4k 1 1

# Trap.
segs.
n
1
2
4
8
16
1
4k 1 1

k=1
O(h2)
Trap
I1,1
I2,1

k=2
O(h4)

k=3
O(h6)

k=4
O(h8)

k=5
O(h10)

1/63

1/255

Simp 1/3 Boole 5


I1,2
I1,3
I2,2

I3,1

1/3

1/15

Page 6-8 of 6-16

ENGRD 241 Lecture Notes

Section 6: Numerical Integration

Page 6-9 of 6-16

Romberg Integration: Continuation of earlier integration example.


1.5

Example 1:

I =

ce x dx = 1.0000000

1.2

Trap
n
1
2
4
8
16
32
64

Trap
O(h2)
1.0519096
1.0049891
1.0009873
1.0002322
1.0000572
1.0000142
1.0000036

Simpson
O(h4)
0.9893489
0.9996533
0.9999806
0.9999988
0.9999999
1.0000000

Boole
O(h6)
1.0003403
1.0000024
1.0000000
1.0000000
1.0000000

O(h8)
0.9999970
1.0000000
1.0000000
1.0000000

Example 2:

I (a+1)x a dx

a=6

Trap
n

Trapezoid
O(h2)

Simp 1/3
O(h4)

Boole 5-pt
O(h6)

O(h8)

3.500000

1.239583

1.002604

1.000000

2
4
8
16

1.804688
1.214233
1.054403
1.013654

1.017415
1.001127
1.000071

1.000041
1.000001

1.000000

O(h10)
1.000000

Example 3:

I (a+1)x a dx

a = 1.5

Trap

Trapezoid

Simp 1/3

Boole 5-pt

O(h2)

O(h4)

O(h6)

O(h8)

1
2
4
8
16

1.250000
1.066942
1.017545
1.004531
1.001159

1.005922
1.001080
1.000193
1.000034

1.000757
1.000134
1.000024

1.000124
1.000022

O(h10)
1.000022

ENGRD 241 Lecture Notes

Section 6: Numerical Integration

Gauss Quadrature (C&C 4th ed., Sec. 22.3, p. 620)


Requires: (x) to be explicitly known so we can pick any xi
Approach:

n 1

i 0

f(x)dx f(x ) R
i

i = weighting factors
xi = sampling points selected optimally

where:

Rn= truncation error


Pick points & weights cleverly to integrate a polynomial of order (2n - 1) exactly.
For n = 2 Gauss Quadrature will be accurate for cubics.
Trapezoidal Rule is accurate for linear functions.
For n=3 exact result for polynomials of order up to and including 5
With 3 points we want exact results for polynomials of order 5 over the interval [-1,
+1].
1

1dx = 2 = 01 + 11 + 21

xdx = 0 = 0x0 + 1x1 + 2x2

1
1

x 2 dx =

2
= 0x02 + 1x12 + 2x22
3
1

x dx = 0 = 0x0 + 1x1 + 2x2


3

1
1

x 4 dx =

2
= 0 x04 + 1 x14 + 2 x24
5
1

x dx = 0 = 0 x0 + 1 x1 +
5

With six equations there are six unknowns,


i.e., 3 unknown weights (0, 1, 2) and
3 unknown sampling points (x0, x1, x2).

2 x25

Page 6-10 of 6-16

ENGRD 241 Lecture Notes

Section 6: Numerical Integration

Solving these six equations for the six unknowns results in:
0 = 0.555555556

1= 0.888888889

2= 0.555555556

x0 = 0.774596669

x1 = 0.000000000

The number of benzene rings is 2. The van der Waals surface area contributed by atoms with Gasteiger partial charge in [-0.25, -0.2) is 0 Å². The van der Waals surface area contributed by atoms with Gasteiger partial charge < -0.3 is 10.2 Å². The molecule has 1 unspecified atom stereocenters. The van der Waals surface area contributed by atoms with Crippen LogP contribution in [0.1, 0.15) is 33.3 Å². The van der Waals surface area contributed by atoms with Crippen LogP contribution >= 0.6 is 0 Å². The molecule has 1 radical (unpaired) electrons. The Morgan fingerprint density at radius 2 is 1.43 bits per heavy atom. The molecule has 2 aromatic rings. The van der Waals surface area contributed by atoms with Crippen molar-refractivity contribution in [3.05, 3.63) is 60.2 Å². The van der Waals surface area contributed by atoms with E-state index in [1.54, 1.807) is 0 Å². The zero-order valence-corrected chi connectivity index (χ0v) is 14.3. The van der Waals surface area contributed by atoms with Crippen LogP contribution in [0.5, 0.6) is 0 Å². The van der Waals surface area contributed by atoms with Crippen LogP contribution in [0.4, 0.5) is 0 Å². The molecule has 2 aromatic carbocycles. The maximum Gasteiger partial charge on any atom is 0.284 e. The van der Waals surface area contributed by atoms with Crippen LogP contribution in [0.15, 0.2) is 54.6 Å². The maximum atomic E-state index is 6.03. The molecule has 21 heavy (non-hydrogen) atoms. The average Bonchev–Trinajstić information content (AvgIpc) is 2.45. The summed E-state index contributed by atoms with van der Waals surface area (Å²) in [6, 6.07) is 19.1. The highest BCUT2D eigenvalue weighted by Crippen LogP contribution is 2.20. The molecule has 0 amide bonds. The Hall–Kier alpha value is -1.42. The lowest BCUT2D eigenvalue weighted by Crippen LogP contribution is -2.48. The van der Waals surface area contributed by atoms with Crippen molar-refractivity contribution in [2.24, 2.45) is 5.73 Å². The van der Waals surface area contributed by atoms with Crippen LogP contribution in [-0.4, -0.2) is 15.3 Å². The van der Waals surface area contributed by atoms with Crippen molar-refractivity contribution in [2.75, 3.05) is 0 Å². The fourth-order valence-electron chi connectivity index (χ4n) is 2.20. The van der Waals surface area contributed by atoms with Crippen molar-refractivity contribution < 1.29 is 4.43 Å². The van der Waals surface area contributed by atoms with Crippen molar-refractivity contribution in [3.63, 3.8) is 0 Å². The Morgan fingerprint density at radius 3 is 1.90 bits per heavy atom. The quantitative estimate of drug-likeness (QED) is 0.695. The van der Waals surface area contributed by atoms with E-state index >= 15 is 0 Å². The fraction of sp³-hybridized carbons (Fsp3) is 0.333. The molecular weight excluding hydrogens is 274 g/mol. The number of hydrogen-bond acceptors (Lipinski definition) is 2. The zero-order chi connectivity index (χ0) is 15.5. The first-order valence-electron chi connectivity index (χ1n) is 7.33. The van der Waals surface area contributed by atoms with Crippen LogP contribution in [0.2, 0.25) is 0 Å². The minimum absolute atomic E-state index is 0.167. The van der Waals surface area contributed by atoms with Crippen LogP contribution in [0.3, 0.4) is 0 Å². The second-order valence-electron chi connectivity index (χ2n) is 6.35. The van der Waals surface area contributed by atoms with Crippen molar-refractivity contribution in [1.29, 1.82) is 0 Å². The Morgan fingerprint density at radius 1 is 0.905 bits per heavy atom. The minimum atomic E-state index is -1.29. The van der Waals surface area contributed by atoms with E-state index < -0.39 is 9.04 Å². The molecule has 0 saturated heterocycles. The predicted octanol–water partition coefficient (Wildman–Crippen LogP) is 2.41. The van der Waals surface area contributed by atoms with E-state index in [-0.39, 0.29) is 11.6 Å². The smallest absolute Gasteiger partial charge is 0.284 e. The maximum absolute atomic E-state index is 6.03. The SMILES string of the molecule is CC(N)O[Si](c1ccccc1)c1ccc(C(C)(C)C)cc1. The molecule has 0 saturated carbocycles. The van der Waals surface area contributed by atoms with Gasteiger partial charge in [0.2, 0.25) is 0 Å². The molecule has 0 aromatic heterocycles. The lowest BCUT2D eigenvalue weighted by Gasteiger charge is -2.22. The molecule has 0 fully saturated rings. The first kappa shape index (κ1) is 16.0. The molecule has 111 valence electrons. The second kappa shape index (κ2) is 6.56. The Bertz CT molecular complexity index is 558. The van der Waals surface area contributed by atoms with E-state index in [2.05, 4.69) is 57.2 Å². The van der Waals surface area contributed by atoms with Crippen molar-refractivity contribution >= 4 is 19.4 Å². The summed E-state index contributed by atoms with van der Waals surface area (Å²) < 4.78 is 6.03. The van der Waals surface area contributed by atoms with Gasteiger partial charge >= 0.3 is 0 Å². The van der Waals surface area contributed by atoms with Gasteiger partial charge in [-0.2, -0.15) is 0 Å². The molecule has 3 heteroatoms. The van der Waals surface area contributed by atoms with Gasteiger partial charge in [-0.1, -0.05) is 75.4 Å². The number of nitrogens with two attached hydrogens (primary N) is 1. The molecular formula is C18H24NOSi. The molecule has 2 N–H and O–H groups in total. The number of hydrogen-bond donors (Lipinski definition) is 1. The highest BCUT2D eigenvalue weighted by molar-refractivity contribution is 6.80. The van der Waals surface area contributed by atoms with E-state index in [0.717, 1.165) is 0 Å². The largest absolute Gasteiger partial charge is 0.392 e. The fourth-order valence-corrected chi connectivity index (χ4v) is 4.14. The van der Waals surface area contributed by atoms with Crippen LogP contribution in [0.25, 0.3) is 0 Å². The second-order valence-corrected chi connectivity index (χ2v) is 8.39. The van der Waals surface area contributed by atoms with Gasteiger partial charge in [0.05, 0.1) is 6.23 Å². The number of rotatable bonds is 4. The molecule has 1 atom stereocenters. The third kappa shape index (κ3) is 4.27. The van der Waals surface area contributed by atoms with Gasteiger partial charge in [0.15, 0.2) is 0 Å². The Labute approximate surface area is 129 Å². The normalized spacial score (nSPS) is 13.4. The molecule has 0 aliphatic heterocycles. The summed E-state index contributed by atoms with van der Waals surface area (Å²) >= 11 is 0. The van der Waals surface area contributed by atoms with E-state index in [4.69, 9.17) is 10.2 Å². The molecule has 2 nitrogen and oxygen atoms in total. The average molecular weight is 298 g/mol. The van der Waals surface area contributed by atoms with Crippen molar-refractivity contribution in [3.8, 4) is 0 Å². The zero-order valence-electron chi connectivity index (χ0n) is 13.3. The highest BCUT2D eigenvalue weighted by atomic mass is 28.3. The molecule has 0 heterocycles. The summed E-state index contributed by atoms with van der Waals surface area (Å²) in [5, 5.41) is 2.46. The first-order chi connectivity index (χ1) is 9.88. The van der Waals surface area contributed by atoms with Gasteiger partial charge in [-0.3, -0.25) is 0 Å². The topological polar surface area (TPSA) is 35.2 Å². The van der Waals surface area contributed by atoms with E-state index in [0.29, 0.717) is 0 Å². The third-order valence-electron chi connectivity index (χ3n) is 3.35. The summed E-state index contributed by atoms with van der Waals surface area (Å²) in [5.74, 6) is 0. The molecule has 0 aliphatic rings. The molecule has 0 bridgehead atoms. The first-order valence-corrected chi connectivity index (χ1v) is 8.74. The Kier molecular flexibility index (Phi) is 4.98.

x2 = +0.774596669

I 0 f(x0) + 1 f(x1) + 2 f(x2)


See C&C Table 22.1, p. 626, for Gauss-Legendre formulas, n = 2, 3, 4, 5, and 6.
Gauss Quadrature Truncation Error (C&C 4th ed., Sec. 22.3.4, p. 627)
In general, n sampling points will provide an exact solution for a 2n1 order
polynomial. With n = # of sampling points
2n 1
2(b a)
n!4

Rn =
3
(2n 1) (2n)!

f(2n)()

(similar to C&C except their n = # pts.1)


Because (b-a) = h, the error with the composite Gauss rule is O (h2n) globally with
n = # of pts..
This shows a superiority of order over the Newton-Cotes formulas.
Higher order need not always mean higher accuracy.
Arbitrary intervals: Gauss Quadrature: When the limits of integration are [a,b]
instead of [1,+1] (C&C, p. 621)
1

f(x)dx .

We have a solution for the integral

Assume that there is a variable x which is linearly related to xd such that:


y = a0 + a1x
If y = a, corresponds to x = 1 and y = b, corresponds to x = 1, then
a = a0 + a1(1)

and

b = a0 + a1(+1)

Solving these two equations yields:


a0 = (b+a)/2

and

a1 = (ba)/2

which gives the change of variables:


y=

Thus,

ba
ba
+ 2 x
2

-1

f(y)dy =

and

dy =

ba
dx
2

ba
(b a) (b-a)x b a
f
dx

2
2

n 1

i f(y[xi ])

i 0

(The xi are the tabulated Gauss points (Table 22.1) in C&C)

Page 6-11 of 6-16

ENGRD 241 Lecture Notes

Section 6: Numerical Integration

1.5

Example 1: Evaluate

e y dy using 3-pt Gauss Quad:

0.2

(1.5 0.2) (15 0.2)x


= 0.65 x + 0.85
2
1 .5 0 .2
dy =
dx = 0.65 dx
2

1. Change of variables:

y=

1.5

2. With

y2

dy = 0.65

e[0.65x 0.85] dx

0.2

2
2
2
I 0.65{0 e[0.65x0+0.85] + 1 e[0.65x1+0.85] + 2 e[0.65x2+0.85] }

where:

0 = 0.555555556
1 = 0.888888889

x0 = 0.774596669

2 = 0.555555556

x2 = +0.774596669

x1 = 0.000000000

Itrue
Igauss
Note: with 3 points, i.e., 2 segments: Itrap
ISimp.1/3
1

Example 2:

= 0.65882
0.65860, et = 0.03%
= 0.66211, et = 0.50%
= 0.65181, et = 1.06%

c dy
2 cos( y/2)

n
1
2
4
8

pts
2
3
5
9

Romberg
1.08253170
1.00066008
0.99999114
0.99999987

Gauss Quad
0.99955157
1.00000812
1.00000000
1.00000000

n
1
2
4
8

pts
2
3
5
9

Romberg
O(h2)
O(h4)
O(h6)
O(h8)

Gauss Quad
O(h4)
O(h6)
O(h10)
O(h18)

n = number of panels; pts = number of points

Page 6-12 of 6-16

ENGRD 241 Lecture Notes

Section 6: Numerical Integration

Gauss Quadrature Formulas for Special Integrals


In each of these schemes, f(x) is a well behaved function, that is,
continuously differentiable. Also each of these schemes has its own
tabulated sampling points and weighting factors (not in C&C).